In fact, if I were buying a package today, I would really want the models, not simply the code.  If you had the models, the code would be easy.  And, if you had the models, you could derive the values of having Architecture (above) including: alignment, integration, change, and reduced time-to-market.  Conversely, if you don't have the models, how do you intend to address alignment, integration, change, and reduced time-to-market???

Characteristic 2.  "Mere mortals cannot presume to understand the intricacies of XYZ's internal integration."

My response:  Good night!!!  What IS the internal integration in the package?  Does ANYBODY understand its internal integration?  Do THEY (the vendor) understand the internal integration?  Where are the models that describe the integration?  And ... who in the world would want to base their business on unintelligible, intricate, and undefined integration, especially when the implementing Enterprise is in an uncertain environment and change is the name of the game and you are dependent on the vendor to maintain/change your Enterprise???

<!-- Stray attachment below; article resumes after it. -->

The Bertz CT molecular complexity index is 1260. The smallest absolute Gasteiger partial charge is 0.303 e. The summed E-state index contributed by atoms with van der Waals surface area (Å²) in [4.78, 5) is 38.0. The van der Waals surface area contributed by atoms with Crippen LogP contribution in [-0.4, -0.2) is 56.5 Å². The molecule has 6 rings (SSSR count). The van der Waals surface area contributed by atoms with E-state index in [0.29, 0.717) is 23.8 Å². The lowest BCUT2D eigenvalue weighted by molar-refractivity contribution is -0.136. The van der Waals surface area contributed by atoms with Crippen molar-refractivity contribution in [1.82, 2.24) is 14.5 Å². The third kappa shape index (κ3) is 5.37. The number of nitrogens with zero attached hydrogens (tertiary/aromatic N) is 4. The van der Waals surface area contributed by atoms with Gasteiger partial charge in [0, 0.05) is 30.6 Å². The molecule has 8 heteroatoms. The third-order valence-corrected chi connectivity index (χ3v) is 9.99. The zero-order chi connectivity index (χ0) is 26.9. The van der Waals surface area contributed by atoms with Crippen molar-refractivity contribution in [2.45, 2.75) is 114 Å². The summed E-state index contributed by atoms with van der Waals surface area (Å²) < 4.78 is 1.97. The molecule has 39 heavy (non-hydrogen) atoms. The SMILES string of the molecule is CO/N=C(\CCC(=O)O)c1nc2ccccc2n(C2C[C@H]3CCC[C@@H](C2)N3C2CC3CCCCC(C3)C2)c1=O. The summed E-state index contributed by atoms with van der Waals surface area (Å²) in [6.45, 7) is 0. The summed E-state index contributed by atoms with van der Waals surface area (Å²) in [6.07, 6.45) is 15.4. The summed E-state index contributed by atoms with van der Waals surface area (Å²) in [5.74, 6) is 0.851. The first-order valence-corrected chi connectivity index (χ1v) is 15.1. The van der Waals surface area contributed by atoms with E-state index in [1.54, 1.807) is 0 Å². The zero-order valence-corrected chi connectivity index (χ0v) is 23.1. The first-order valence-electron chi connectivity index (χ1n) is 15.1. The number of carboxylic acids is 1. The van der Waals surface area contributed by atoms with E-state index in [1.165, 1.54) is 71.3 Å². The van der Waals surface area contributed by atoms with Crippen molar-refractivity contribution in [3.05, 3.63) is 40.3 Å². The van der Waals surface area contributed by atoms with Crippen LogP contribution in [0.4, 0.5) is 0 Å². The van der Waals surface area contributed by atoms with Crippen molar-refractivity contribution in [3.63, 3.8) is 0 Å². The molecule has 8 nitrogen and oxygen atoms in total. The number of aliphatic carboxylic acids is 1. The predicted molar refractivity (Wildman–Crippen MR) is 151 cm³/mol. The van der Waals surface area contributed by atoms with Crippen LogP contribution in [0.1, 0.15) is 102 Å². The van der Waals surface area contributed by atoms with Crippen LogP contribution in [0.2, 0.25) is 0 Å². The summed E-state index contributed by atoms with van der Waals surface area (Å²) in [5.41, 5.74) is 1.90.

Assume the Best

Let's assume the best for a moment that the package manufacturers figure all this out:

  1. that what the customers really want/need are the models.

  2. that if the package models and the customer models are a match, they have a guarantee of a happy customer every time.

  3. that models are the way to make integration understood and implemented effectively within the package ... and the only way to even understand (let alone do anything about) the integration issues with other packages and/or the legacy applications.

  4. that models are the baseline for managing change, whether the change is initiated by the customer or by themselves.

  5. that they can deliver their products and new products faster and cheaper if they have the inventory of models (Architecture).